Texas A&M University at Galveston Receives Grants to Study Sharks & Ancient Hurricanes in Partnership with Universities in Mexico
Two Texas A&M University at Galveston researchers have been awarded grants to conduct work on marine science and marine biology projects. The grants are from CONACYT (the Consejo Nacional de Ciencia y Tecnologia ), a research partnership between Texas A&M and several institutions in Mexico.
David Wells, assistant professor of marine biology, will work with his postdoctoral research associate John Mohan to learn more about shark movements in the Pacific Ocean as part of a project titled "Connectivity of Large Apex Predators in the California Current Large Marine Ecosystem using Natural Tracers."
"We will examine the vertebrate of four shark species – Great White, Shortfin Mako, Blue and Common Thresher – and from the chemical signatures preserved in their bones, attempt to reconstruct their movement patterns as these species exhibit transboundary migrations between U.S. and Mexican waters," Wells says.
For more about his work, go to www.wellsfisherieslab.com
Pete van Hengstum's research uses the sediment that is archived in sinkholes, blueholes and underwater caves to examine climate and sea-level change. van Hengstum, assistant professor of marine science, along with Professor Luis Mejia-Ortiz (Mexico) and their students, will work on their project titled, "Did the Intertropical Convergence Zone (ITCZ) Modulate Late Holocene Hurricane Strikes on the Yucatan Peninsula."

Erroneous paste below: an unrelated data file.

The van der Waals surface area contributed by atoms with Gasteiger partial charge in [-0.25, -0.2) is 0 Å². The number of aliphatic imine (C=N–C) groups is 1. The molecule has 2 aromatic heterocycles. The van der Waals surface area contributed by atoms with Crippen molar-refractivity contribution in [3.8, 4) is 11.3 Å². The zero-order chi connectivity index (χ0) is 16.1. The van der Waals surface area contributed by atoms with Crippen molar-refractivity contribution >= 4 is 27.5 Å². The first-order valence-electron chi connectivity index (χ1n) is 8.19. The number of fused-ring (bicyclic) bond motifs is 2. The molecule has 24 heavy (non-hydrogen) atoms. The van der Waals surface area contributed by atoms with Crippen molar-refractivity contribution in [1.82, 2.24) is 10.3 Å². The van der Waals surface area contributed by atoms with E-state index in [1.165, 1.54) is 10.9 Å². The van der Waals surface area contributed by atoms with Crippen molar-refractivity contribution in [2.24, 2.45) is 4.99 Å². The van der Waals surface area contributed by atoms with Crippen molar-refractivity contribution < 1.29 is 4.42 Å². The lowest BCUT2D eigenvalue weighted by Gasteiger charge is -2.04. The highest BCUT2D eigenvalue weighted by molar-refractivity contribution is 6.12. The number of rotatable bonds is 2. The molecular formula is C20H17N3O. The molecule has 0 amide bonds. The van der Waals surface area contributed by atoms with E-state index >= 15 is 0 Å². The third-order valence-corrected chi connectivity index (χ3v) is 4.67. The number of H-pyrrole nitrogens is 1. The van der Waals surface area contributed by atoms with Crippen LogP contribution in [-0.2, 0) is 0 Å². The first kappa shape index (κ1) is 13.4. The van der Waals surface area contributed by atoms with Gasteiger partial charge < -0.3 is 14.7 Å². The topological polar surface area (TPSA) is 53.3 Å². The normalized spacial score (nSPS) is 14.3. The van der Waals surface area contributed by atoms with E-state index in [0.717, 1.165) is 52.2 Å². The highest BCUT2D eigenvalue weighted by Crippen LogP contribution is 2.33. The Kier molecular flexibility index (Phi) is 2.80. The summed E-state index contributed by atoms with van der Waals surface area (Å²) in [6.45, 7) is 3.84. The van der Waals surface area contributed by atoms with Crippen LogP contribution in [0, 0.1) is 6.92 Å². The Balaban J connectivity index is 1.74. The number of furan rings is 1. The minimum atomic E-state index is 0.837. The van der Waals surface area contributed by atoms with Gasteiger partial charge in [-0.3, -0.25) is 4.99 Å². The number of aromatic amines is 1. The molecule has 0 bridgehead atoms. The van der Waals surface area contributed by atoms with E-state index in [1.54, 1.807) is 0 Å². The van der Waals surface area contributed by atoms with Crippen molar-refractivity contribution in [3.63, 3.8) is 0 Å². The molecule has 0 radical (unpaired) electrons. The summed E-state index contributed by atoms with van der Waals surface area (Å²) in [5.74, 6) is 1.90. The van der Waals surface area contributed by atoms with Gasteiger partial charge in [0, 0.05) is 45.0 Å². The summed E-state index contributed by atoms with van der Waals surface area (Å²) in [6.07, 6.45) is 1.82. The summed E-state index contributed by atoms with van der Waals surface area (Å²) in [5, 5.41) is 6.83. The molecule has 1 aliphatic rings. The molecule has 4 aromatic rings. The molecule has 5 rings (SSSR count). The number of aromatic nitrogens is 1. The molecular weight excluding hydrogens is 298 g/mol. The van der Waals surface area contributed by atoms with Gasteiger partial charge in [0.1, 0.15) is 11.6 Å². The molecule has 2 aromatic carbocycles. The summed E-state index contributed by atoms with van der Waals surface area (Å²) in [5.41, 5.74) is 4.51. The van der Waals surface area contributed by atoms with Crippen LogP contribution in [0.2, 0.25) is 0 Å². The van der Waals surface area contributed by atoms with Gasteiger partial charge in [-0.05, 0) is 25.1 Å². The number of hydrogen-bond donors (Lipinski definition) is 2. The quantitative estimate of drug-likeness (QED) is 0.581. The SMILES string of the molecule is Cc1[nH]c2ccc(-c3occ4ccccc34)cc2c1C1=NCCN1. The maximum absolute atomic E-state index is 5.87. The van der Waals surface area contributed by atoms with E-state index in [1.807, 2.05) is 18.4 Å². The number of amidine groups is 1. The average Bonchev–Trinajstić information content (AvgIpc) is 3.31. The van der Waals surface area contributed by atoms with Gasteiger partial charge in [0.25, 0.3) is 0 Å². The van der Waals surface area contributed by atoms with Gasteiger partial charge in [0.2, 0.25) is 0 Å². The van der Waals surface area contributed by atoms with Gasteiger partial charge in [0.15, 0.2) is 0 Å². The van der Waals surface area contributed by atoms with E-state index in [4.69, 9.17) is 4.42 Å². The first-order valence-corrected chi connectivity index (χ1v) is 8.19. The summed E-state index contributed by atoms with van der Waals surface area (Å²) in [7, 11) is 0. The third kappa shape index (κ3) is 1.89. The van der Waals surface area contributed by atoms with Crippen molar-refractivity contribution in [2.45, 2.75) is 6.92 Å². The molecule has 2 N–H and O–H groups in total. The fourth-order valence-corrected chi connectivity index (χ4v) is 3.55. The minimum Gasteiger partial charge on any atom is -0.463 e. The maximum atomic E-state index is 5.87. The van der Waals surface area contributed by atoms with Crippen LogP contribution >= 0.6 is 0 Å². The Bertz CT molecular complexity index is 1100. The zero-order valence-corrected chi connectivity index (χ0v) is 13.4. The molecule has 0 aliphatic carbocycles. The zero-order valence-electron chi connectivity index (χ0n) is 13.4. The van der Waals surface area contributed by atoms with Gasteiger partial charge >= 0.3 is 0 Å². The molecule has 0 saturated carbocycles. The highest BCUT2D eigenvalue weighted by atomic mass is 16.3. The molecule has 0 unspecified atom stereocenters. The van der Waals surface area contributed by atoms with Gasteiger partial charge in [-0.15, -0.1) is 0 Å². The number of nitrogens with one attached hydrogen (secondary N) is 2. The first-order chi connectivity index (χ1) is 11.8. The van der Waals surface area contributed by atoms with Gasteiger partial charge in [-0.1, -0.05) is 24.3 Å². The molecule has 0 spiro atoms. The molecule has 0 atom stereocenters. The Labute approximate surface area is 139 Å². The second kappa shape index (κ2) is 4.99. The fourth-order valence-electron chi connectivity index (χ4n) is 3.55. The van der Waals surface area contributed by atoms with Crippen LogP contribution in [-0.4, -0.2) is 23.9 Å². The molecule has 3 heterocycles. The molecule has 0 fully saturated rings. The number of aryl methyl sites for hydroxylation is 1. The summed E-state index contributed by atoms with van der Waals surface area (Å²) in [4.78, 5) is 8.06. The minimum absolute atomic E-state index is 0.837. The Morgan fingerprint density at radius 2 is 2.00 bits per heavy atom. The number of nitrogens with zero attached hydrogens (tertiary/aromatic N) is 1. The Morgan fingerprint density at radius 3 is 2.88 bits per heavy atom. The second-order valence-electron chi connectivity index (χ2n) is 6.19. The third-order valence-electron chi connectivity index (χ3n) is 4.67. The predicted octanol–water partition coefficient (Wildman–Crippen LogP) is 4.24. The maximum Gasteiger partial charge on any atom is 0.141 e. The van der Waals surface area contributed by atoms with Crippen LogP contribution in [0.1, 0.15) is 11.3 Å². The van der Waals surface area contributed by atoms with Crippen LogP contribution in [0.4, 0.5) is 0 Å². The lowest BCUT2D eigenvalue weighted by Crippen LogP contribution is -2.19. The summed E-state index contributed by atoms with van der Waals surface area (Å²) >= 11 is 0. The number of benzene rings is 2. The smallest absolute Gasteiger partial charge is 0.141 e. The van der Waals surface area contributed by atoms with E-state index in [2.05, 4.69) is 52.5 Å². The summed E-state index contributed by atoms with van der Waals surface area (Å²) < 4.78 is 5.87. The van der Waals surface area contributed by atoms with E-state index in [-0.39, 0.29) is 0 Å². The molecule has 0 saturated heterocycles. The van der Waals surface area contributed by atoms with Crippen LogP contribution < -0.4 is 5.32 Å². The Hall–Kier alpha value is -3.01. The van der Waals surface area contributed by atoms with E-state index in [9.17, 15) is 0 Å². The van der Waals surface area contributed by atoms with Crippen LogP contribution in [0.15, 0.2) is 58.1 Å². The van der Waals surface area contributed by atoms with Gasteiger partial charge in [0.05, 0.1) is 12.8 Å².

"We will develop a high-resolution record of intense hurricane strikes on the Yucatan Peninsula going back hundreds to thousands of years from a site we have found that contains this information," van Hengstum explains.
"The goal is to better understand how the ocean and climate system control the development of these dangerous storms over long timescales to better inform local and regional coastal populations of future hurricane risks."
The Texas A&M University-CONACYT: Collaborative Research Grant Program marks a significant place in the strong history between a Texas university with a commitment to others and a Mexican government body with much of the same goals – improve lives, ensure economic stability and make a difference for the future. CONACYT is Mexico's foremost agency for the support of research, both in Mexico and abroad.